Up Front

Shifting Sands in the Middle East

Kenneth M. Pollack

In our chapter in The Arab Awakening: America and the Transformation of the Middle East on the changes to the regional balance of power in the Middle East, Daniel Byman and I warned that the internal changes taking place within so many of the countries of the Arab world as a result of the great Arab awakening could cause various realignments to the geo-politics of the region. One of the possible realignments we noted was a possible deepening of the Sunni-Shi’a divide. Unfortunately, a variety of recent events seem to suggest that that may be what is happening. 

Syria continues to descend deeper into civil war. One should never count out the Asad regime, if only because the Alawi community in which it is rooted believes they will be slaughtered by the majority Sunni population if they lose power and they control many of the key military and security formations in the country. That’s why we have seen so many Syrian military formations remain cohesive and willing to inflict heavy bloodshed on civilians. It could be enough to allow the regime to prevail, and the massacres taking place in Homs may presage just such a bloody crackdown, one very much along the lines of the infamous massacre Bashar al-Asad’s father conducted against a similar Sunni opposition at Hama thirty years ago.

If the regime can’t crush the opposition quickly, the likely alternative scenario is protracted civil war as the largely Sunni opposition battles the residual forces of the Alawi minority and potentially other groups as well.

Meanwhile, next door in Iraq, the country is teetering on the brink of renewed civil war as well. Even before the last American troops departed, Prime Minister Maliki triggered a severe crisis by reacting to a terrorist attack purportedly aimed at him by going after a number of the top leaders of his principal rival, the largely Sunni Iraqiyya party. The immediate tensions have abated somewhat, largely because Iraqiyya felt compelled to end its boycott of the government only because its ministers could not afford to abandon their patronage networks in the ministries they control—an important source of leverage for the prime minister.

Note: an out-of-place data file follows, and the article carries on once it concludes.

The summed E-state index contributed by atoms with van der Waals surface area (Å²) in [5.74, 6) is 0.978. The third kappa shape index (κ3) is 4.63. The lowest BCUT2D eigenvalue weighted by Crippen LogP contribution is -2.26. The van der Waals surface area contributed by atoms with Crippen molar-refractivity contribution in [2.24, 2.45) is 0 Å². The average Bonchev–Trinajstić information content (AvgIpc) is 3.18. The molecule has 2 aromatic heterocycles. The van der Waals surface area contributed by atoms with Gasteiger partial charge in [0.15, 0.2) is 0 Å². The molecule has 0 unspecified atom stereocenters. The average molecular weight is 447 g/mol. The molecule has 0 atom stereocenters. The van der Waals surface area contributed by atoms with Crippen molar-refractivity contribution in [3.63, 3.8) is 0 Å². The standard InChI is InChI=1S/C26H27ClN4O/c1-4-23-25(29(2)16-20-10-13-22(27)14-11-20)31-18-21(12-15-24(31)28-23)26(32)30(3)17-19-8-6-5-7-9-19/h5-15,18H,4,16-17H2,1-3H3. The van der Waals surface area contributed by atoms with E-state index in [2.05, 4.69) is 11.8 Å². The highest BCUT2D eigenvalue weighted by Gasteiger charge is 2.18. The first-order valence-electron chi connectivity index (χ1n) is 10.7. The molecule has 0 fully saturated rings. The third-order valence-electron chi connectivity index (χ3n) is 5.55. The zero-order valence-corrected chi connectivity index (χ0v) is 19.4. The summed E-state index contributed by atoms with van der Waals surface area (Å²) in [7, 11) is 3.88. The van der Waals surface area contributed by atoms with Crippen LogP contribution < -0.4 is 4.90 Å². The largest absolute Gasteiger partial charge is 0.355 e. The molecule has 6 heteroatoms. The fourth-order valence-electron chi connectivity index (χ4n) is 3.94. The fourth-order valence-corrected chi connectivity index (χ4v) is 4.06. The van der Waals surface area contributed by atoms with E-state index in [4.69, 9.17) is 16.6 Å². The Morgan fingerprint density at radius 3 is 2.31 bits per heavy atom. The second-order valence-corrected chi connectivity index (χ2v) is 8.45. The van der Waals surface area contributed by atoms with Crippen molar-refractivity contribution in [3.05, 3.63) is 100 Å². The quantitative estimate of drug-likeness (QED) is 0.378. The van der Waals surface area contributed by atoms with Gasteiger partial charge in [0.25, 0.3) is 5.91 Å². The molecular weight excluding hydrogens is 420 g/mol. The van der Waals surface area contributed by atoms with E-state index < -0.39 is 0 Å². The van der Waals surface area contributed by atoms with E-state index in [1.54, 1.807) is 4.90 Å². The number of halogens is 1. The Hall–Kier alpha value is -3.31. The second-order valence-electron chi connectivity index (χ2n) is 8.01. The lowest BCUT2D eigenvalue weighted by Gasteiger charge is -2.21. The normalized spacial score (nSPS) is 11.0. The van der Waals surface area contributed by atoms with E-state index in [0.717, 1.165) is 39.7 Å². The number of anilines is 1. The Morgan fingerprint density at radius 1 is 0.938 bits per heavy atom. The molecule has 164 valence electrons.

But this crisis was a product of the deeper, structural problems in Iraqi politics—problems that were only beginning to be addressed before the premature withdrawal of American troops tore the cast from the Iraqi body politic long before its shattered bones had properly healed. Although Maliki was surprised by the response from both the Kurds and the Shi’i Sadrist trend—both of whom sided unexpectedly with Iraqiyya—he largely won this round, and continues to consolidate power and refuse to make concessions to his political rivals in ways virtually guaranteed to produce future crises. With American peacekeepers now gone, it is only a matter of time before one or another such crisis pushes Iraq back into civil war itself.

As if that wasn’t bad enough already, the civil war in Syria appears to be feeding the flames in Iraq in a way common to civil wars—a topic Daniel Byman described in his chapter on civil wars. A trickle of refugees is now flowing from Syria to Iraq. In future weeks, we could see Syrian opposition fighters seeking sanctuary among their Sunni tribal brothers on the Iraqi side of the border.  Indeed, most of Iraq’s Sunnis want to aid the Syrian opposition, just as most Iraqi Shi’a feel a similar sense of solidarity with the Alawis—and why the Iraqi government has been so despicably supportive of the Asad regime.

Of course, both of the regimes in Iraq and Syria are supported by Iran, Damascus willingly and Baghdad grudgingly. That is both a product of their common Shi’a identity and an element reinforcing their own chauvinistically pro-Shi’a policies. 

The real danger is that none of this has been lost on the Sunni Arab states of the region, including the Saudis, Jordanians, Egyptians and others. They have long feared a “Shi’a crescent” stretching from Hizballah in Lebanon through Syria through Iraq to Iran or even Bahrain. While this geo-strategic concept is greatly exaggerated at present, it is more accurate than it was five years ago, and the more that the Sunni states treat these countries as if they are a single strategic entity, the more that they will create a self-fulfilling prophecy.

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